2017 Grade: .609

2017 3rd Down: .630

Week 1 at Chicago: The Bears did two things that almost no one did to the Falcons in 2016. Chicago pressured Matt Ryan, and kept everything in front of them. The MVP only needed one play to win the game for his team, however, as he delivered a three-point play (highest grade awarded on any given play) with an 88-yard touchdown to Austin Hooper. Ryan was sharp throughout the game exceling in play-pass, in-breaking routes, and subtle pocket movement to buy time.

Week 2 vs. Green Bay: Matt Ryan and the Falcons offensive line struggled on third down in this game (1 points on 7 drop backs), but it didn’t matter. Ryan registered just one negative play out of his 29 total drop backs. Atlanta is playing with a shorter field than other teams because of their ability to carve up chunks of yardage on any given play. Ryan’s patience and vision for routes opening up, along with his pinpoint accuracy, allows him to drop passes into the bucket anywhere on the field. His work as a play-action passer is a sheer joy to watch.

Week 3 at Detroit: Two of Ryan’s three interceptions were on tipped passes that were fairly decently located. Still, it wasn’t his sharpest game. His worst miss actually came on a third down completion on the verge of the red-zone. The lack of zip forced the receiver to slow down, preventing YAC, and costing the Falcons a first down. Still, Ryan’s worst games are better than most quarterback’s good games.

Week 4 vs. Buffalo: The Atlanta offense sorely missed Julio Jones and Mohammed Sanu at the end of the game. The drops were crucial, but that incidental turnovers were back breaking. All three of Ryan’s give aways could be attributed to other forces (poor receiver play and bad officiating.) Still, Ryan made enough plays for his team to win the game, but they ultimately came up short.

Week 6 vs. Miami: Ryan played like his usual-self in this game, the Dolphins defense is just a juggernaut that no one really knows about yet. He was on time, accurate, threw around near-perfect coverage a few times and hit the deep ball. His interception to close out the game is not a negative play on the QB, but rather an outstanding defensive play.

2016: Details Over Dynamics

Despite a learning curve that spanned the entire of summer into early October, the Falcons offense evolved into an unstoppable machine engineered by Matt Ryan. By the end of the year, all cylinders were firing in perfect synchronicity as Ryan distributed the wealth beautifully.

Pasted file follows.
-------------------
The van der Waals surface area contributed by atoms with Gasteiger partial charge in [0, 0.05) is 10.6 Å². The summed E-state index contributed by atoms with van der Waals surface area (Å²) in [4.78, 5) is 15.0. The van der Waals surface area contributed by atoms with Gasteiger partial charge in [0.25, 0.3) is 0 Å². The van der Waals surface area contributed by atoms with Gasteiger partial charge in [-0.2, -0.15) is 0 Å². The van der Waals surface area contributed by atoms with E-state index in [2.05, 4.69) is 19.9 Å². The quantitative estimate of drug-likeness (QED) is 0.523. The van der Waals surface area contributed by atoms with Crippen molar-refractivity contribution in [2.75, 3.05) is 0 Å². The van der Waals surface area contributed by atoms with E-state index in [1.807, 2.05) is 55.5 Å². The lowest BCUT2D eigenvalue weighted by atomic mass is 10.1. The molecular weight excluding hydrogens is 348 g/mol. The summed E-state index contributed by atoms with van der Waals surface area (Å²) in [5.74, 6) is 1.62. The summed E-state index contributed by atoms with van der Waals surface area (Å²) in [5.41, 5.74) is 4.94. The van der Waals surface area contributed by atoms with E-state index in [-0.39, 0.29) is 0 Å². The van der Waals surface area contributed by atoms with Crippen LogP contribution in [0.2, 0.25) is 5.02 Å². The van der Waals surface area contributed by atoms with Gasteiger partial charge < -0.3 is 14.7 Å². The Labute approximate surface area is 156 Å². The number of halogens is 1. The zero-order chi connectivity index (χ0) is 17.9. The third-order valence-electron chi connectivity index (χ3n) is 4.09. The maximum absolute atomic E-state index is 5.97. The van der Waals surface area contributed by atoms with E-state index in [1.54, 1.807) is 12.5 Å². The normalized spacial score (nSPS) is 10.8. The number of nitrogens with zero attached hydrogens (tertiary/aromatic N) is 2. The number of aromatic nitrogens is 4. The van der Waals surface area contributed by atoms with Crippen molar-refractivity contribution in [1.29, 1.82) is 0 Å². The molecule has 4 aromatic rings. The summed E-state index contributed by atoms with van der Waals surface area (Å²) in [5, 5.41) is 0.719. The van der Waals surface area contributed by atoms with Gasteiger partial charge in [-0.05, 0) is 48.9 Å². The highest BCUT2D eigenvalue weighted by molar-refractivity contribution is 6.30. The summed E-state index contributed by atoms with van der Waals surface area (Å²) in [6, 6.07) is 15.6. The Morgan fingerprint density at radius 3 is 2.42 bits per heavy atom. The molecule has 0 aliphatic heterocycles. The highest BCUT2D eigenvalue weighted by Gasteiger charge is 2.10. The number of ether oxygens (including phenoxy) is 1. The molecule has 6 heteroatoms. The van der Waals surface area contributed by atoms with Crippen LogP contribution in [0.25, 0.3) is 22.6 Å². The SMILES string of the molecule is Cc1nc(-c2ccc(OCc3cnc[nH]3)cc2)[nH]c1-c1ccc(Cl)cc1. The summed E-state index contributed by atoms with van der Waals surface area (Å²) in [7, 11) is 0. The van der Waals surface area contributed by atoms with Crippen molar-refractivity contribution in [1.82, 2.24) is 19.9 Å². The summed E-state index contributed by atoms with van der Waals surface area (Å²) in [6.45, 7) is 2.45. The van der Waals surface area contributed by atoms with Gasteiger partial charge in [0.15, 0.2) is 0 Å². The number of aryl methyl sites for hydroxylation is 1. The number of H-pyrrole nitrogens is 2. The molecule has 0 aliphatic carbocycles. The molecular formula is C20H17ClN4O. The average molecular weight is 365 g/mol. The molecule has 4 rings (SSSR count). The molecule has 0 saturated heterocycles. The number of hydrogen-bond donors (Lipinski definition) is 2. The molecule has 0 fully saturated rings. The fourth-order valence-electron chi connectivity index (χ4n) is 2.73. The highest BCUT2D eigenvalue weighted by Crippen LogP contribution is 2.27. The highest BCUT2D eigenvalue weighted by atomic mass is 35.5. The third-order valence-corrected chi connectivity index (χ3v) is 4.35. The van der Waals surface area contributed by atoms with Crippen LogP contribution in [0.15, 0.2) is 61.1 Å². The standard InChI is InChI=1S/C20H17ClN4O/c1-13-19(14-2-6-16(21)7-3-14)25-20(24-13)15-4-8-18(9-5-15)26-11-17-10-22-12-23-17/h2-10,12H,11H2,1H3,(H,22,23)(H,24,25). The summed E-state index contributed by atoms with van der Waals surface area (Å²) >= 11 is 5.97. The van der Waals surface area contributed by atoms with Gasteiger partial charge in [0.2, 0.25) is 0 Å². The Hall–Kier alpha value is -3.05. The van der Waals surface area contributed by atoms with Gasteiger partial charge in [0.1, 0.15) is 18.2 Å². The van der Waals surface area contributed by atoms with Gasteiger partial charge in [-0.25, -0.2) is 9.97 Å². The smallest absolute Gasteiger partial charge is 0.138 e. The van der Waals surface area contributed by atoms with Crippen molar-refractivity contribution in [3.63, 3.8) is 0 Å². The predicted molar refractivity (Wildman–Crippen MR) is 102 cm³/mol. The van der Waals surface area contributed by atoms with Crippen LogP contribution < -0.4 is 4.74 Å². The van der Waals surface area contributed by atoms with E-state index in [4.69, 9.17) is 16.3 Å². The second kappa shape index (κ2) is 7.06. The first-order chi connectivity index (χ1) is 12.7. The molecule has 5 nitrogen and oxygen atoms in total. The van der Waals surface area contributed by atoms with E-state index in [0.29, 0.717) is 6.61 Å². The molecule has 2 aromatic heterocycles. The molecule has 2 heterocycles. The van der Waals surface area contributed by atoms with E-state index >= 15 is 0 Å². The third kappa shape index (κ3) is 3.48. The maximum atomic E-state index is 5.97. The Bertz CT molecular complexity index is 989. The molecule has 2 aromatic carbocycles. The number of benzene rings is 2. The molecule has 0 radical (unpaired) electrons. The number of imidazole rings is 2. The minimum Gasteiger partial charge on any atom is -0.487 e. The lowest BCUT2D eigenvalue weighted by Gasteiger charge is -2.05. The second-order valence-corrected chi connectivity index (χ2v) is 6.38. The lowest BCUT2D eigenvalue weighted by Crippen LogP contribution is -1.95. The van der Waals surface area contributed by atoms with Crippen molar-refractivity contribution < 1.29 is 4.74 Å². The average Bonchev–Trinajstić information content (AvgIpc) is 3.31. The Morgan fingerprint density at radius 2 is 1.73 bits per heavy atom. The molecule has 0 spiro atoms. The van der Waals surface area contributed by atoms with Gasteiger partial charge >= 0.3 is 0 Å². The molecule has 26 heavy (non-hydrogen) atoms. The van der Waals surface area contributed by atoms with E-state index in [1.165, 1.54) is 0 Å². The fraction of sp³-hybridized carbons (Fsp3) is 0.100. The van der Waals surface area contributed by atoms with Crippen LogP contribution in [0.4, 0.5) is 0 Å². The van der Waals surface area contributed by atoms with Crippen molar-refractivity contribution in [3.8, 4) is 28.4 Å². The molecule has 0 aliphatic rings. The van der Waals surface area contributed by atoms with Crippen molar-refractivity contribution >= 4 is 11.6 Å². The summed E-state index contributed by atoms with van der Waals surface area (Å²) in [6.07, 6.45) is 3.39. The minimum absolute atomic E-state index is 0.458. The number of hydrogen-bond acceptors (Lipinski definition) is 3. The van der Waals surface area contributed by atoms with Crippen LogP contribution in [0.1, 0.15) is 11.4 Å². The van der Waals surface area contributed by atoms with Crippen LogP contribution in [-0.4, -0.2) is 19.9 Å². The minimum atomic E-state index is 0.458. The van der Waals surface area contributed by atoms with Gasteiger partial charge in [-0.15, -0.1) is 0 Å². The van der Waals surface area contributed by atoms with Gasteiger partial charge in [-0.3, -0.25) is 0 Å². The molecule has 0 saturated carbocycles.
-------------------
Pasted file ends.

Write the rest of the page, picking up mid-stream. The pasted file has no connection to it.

Kyle Shanhan’s offense, conducted by Ryan, created opportunities for the 10-year vet to get the ball into the hands of his talented cast of playmakers.

Ryan’s attention to detail is so consistent that it squeezes the boring elements out of, well, how mundane it should be. His ball handling on play-fakes is astute. His mechanics never waiver and he always looks to set his base for a platform to drive the ball to the sidelines or down the field.

This allows Atlanta to run wide splits on the perimeter opening things up inside for the Falcons ultra-athletic running backs, tight ends and slot receivers.

Once Ryan’s accuracy caught up to his PhD level understanding of the offense, this high-powered unit took off and wasn’t brought to a halt until the final 15 minutes of the Super Bowl.

The trajectory on his long balls is rivaled only by Russell Wilson. He arcs them high and out in front of the receiver often hitting Taylor Gabriel, Aldrick Robinson or Julio Jones in stride. He throws the ball to open areas of the field and plays off the backs of trailing defenders as well as anyone.

Ryan’s PhD specializes in holding defenders with his eyes, subtle pocket manipulation to create passing lanes and throwing the football with better anticipation than anyone in the league. When Julio Jones is going to turn a defender around, Ryan has delivered the ball three yards prior to Jones’ break freeing the all-pro up for some explosive plays.

Ryan’s weaknesses are few and far between, but he’s a little too safe for my tastes. Atlanta ran play-action rollout misdirection frequently and sometimes he’s late to get the ball to the crossing route which would open up a big play.

Although he will scramble, he’s not a dynamic runner and does have to give up on some plays with immediate pressure. His ability to stare down the gun-barrel and drop dimes in the face of pressure allows the offense to run slow-developing routes – this offense eats up yards in chunks.

Matt Ryan won the MVP and it was well-deserved – he was nearly flawless (lowest mistake percentage of all QBs.) It’ll be a challenge for him to overcome the loss of Kyle Shanahan, but I have little doubt that he can handle turnover and pick up the slack.

Stat Sheet

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